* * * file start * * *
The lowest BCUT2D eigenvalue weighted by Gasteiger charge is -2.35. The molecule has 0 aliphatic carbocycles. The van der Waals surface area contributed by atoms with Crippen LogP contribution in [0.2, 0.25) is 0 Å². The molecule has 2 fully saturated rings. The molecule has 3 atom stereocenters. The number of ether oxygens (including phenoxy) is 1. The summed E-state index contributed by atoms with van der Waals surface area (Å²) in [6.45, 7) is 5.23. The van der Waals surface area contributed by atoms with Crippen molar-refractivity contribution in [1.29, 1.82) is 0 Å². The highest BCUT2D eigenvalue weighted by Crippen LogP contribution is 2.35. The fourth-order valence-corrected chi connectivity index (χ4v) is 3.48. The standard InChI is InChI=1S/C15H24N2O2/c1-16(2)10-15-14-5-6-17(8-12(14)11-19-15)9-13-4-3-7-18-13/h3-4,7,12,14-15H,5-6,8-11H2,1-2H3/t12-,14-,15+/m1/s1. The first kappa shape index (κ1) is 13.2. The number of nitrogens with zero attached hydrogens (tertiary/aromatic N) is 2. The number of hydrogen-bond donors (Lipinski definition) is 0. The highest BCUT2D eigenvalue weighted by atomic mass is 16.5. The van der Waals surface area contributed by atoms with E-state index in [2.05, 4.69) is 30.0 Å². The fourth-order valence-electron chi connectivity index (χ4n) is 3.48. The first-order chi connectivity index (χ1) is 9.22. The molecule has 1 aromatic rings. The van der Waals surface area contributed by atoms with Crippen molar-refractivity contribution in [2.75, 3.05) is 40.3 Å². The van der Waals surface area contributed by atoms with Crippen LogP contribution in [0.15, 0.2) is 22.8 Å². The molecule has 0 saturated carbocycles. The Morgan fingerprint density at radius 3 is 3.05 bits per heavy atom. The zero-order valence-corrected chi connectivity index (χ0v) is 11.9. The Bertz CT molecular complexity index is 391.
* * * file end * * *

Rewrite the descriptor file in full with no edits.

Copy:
The lowest BCUT2D eigenvalue weighted by Gasteiger charge is -2.35. The molecule has 0 aliphatic carbocycles. The van der Waals surface area contributed by atoms with Crippen LogP contribution in [0.2, 0.25) is 0 Å². The molecule has 2 fully saturated rings. The molecule has 3 atom stereocenters. The number of ether oxygens (including phenoxy) is 1. The summed E-state index contributed by atoms with van der Waals surface area (Å²) in [6.45, 7) is 5.23. The van der Waals surface area contributed by atoms with Crippen molar-refractivity contribution in [1.29, 1.82) is 0 Å². The highest BCUT2D eigenvalue weighted by Crippen LogP contribution is 2.35. The fourth-order valence-corrected chi connectivity index (χ4v) is 3.48. The standard InChI is InChI=1S/C15H24N2O2/c1-16(2)10-15-14-5-6-17(8-12(14)11-19-15)9-13-4-3-7-18-13/h3-4,7,12,14-15H,5-6,8-11H2,1-2H3/t12-,14-,15+/m1/s1. The first kappa shape index (κ1) is 13.2. The number of nitrogens with zero attached hydrogens (tertiary/aromatic N) is 2. The number of hydrogen-bond donors (Lipinski definition) is 0. The highest BCUT2D eigenvalue weighted by atomic mass is 16.5. The van der Waals surface area contributed by atoms with E-state index in [2.05, 4.69) is 30.0 Å². The fourth-order valence-electron chi connectivity index (χ4n) is 3.48. The first-order chi connectivity index (χ1) is 9.22. The molecule has 1 aromatic rings. The van der Waals surface area contributed by atoms with Crippen molar-refractivity contribution in [2.75, 3.05) is 40.3 Å². The van der Waals surface area contributed by atoms with Crippen LogP contribution in [0.15, 0.2) is 22.8 Å². The molecule has 0 saturated carbocycles. The Morgan fingerprint density at radius 3 is 3.05 bits per heavy atom. The zero-order valence-corrected chi connectivity index (χ0v) is 11.9. The Bertz CT molecular complexity index is 391.